Social Responsibility & The Corporate Values Statement

Social Responsibility & The Corporate Values Statement

Corporate Values reflect a company’s culture. The values make that the culture is to be communicated which is a difficult task. To understand a suitable value statement for a company, one should understand what culture is and whether the statement really represents the culture of the company.

Simply said: culture is what a group of people have in common, for example facing similar questions and problems because they operate in a similar business. This is the internal element of culture, the other one is external oriented: in what environment does this group of people operate and how does this affect them. How do they interact with the environment?

Social responsibility is obviously a value that is focused on this second element: the interaction of the group (corporation) with its environment.

How it could work: a social responsible company charges more for their products and uses some of the profit margin for social projects…

A first question to ask about corporate values is whether a value should be used as such, like: “entrepreneurial,” “client focused” and also this one “social responsibility” are values that you’d better not use in the corporate values statement. The reason is that they are too vague.

Yet they appear in value statements:

Social Responsibility. We are committed to a culture of being friendly to the environment meeting a high corporate citizenship standard, protecting the health and safety of our employees and impact positively on the communities where we operate… A strong sense of social responsibility… etc.

So what does this mean?

A company like Siemens, a conglomerate of which social responsibility could really be an issue, is investing in Africa in projects to make energy available for the development of small villages. The idea is that energy in Africa is one of the main problems that withholds development and Siemens could play a role there.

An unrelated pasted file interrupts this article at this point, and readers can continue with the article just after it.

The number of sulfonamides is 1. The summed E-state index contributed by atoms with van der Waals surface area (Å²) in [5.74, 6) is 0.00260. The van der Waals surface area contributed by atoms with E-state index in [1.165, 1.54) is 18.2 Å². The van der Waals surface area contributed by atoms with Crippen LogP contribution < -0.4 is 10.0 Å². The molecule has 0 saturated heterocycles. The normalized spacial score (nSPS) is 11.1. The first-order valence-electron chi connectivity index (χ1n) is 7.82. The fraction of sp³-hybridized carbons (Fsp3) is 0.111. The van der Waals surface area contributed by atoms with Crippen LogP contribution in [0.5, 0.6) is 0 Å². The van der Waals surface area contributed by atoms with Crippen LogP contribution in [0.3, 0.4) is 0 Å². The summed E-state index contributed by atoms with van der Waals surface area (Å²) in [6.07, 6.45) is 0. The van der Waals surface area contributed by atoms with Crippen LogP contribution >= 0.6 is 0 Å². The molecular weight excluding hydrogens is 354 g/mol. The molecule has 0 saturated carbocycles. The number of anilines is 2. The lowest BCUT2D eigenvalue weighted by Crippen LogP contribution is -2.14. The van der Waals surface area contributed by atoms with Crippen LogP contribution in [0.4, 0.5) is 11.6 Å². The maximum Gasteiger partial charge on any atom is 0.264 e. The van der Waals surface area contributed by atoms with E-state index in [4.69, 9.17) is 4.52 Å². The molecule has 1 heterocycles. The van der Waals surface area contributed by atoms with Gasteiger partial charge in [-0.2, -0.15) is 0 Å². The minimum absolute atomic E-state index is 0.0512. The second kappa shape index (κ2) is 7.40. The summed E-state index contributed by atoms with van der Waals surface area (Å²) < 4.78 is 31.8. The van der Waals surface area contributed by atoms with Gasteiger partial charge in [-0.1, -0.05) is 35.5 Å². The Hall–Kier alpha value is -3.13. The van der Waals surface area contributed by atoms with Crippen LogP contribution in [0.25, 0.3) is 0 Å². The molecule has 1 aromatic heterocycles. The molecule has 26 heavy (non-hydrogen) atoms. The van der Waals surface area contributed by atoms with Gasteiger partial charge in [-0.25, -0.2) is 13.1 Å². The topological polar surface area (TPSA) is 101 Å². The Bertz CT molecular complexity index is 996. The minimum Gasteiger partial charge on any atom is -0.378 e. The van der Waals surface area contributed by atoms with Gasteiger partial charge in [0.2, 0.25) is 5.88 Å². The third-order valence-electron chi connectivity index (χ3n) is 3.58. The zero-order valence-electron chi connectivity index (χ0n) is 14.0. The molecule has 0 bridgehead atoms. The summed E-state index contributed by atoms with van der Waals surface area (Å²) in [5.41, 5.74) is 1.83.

But does Siemens add the social responsibility to their set of values? No: Siemens’ corporate values are: “responsible, excellence and innovative.” Once you have defined “responsible,” social responsibility is managed automatically, but not as a corporate value, it is not a value that is shared amongst the employees.

Another reason not to use social responsibility is that it is not a value that can be translated to individual behavior. Imagine that two people meet each other on a holiday and they find out to work both for Siemens: would you think they feel related because of Siemens’ Social responsible role in energy projects in Africa? That is too far away and not (emotionally) connecting people and therefore not a cultural element.

Besides this view there is another view on social responsibility and that is the value of long term relations with the (social) environment versus short term business success. Social responsibility is another way of making sure a company does not only focus on the short-term benefits of stakeholders.

Another example is Microsoft and the Gates foundation. This is another view on social responsibility: a clear separation of business (Microsoft) and a responsible role in the global society (Gates Foundation).

One reason to keep these areas separated is that with the concept of social responsibility one enters the arena of politics. On the internet I found this statement: “Responsible business leaders know that business cannot succeed if society fails…” but still, call this a business opportunity and a marketing issue rather than a social responsibility.

Let’s take another example: Google’s social responsibility. For example Google could be held responsible for the increasing junk on the internet. In addition to every time indexing more pages it could operate as a police-officer so that surfers do not litter.

Take Google’s Answers for instance and the following posting:

I am looking for an English translation of Pablo Neruda’s poem “Muere lentamente”. Thanks (1)

Today a newspaper published an article about this poem that was assumed to be of the Chilean Poet. But in fact the real author is the Brazilian Martha Medeiros.

Now who is responsible for this (mistake) and that 10,000 surfers continue to believe in a mistake?

I would argue that Google is. It offers the main gateway to the web and therefore the main party that makes distribution of errors like these possible. It obviously conflicts with Google’s neutral approach of “don’t be evil.” But for how long can thy remain neutral? I think that Google can be compared with the British Petroleum of the internet. BP has reinvented itself by Beyond Petroleum. Google has introduced a new four-colored icon. The step to a more social responsible role is underway I guess.

Regarding corporate values statements … I would leave “social responsibility” out.